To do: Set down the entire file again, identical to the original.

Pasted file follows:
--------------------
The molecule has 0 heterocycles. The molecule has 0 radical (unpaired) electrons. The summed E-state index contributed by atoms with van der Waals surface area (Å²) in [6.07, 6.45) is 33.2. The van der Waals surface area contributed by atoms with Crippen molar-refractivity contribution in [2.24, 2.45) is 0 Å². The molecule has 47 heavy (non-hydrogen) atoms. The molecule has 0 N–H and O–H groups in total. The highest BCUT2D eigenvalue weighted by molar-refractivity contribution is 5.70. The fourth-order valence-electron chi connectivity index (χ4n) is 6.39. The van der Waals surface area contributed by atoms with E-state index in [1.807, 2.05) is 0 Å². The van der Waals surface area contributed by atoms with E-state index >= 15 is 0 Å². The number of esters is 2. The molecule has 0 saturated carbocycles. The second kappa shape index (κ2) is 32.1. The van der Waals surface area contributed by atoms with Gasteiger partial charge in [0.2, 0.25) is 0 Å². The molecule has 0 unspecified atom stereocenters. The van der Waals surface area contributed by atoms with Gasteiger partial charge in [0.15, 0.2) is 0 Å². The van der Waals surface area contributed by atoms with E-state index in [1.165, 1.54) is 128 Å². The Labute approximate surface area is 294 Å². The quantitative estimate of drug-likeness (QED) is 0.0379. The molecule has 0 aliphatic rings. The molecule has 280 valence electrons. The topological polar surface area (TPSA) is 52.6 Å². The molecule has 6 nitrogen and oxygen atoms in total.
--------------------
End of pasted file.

The molecule has 0 heterocycles. The molecule has 0 radical (unpaired) electrons. The summed E-state index contributed by atoms with van der Waals surface area (Å²) in [6.07, 6.45) is 33.2. The van der Waals surface area contributed by atoms with Crippen molar-refractivity contribution in [2.24, 2.45) is 0 Å². The molecule has 47 heavy (non-hydrogen) atoms. The molecule has 0 N–H and O–H groups in total. The highest BCUT2D eigenvalue weighted by molar-refractivity contribution is 5.70. The fourth-order valence-electron chi connectivity index (χ4n) is 6.39. The van der Waals surface area contributed by atoms with E-state index in [1.807, 2.05) is 0 Å². The van der Waals surface area contributed by atoms with E-state index >= 15 is 0 Å². The number of esters is 2. The molecule has 0 saturated carbocycles. The second kappa shape index (κ2) is 32.1. The van der Waals surface area contributed by atoms with Gasteiger partial charge in [0.2, 0.25) is 0 Å². The molecule has 0 unspecified atom stereocenters. The van der Waals surface area contributed by atoms with Gasteiger partial charge in [0.15, 0.2) is 0 Å². The van der Waals surface area contributed by atoms with E-state index in [1.165, 1.54) is 128 Å². The Labute approximate surface area is 294 Å². The quantitative estimate of drug-likeness (QED) is 0.0379. The molecule has 0 aliphatic rings. The molecule has 280 valence electrons. The topological polar surface area (TPSA) is 52.6 Å². The molecule has 6 nitrogen and oxygen atoms in total.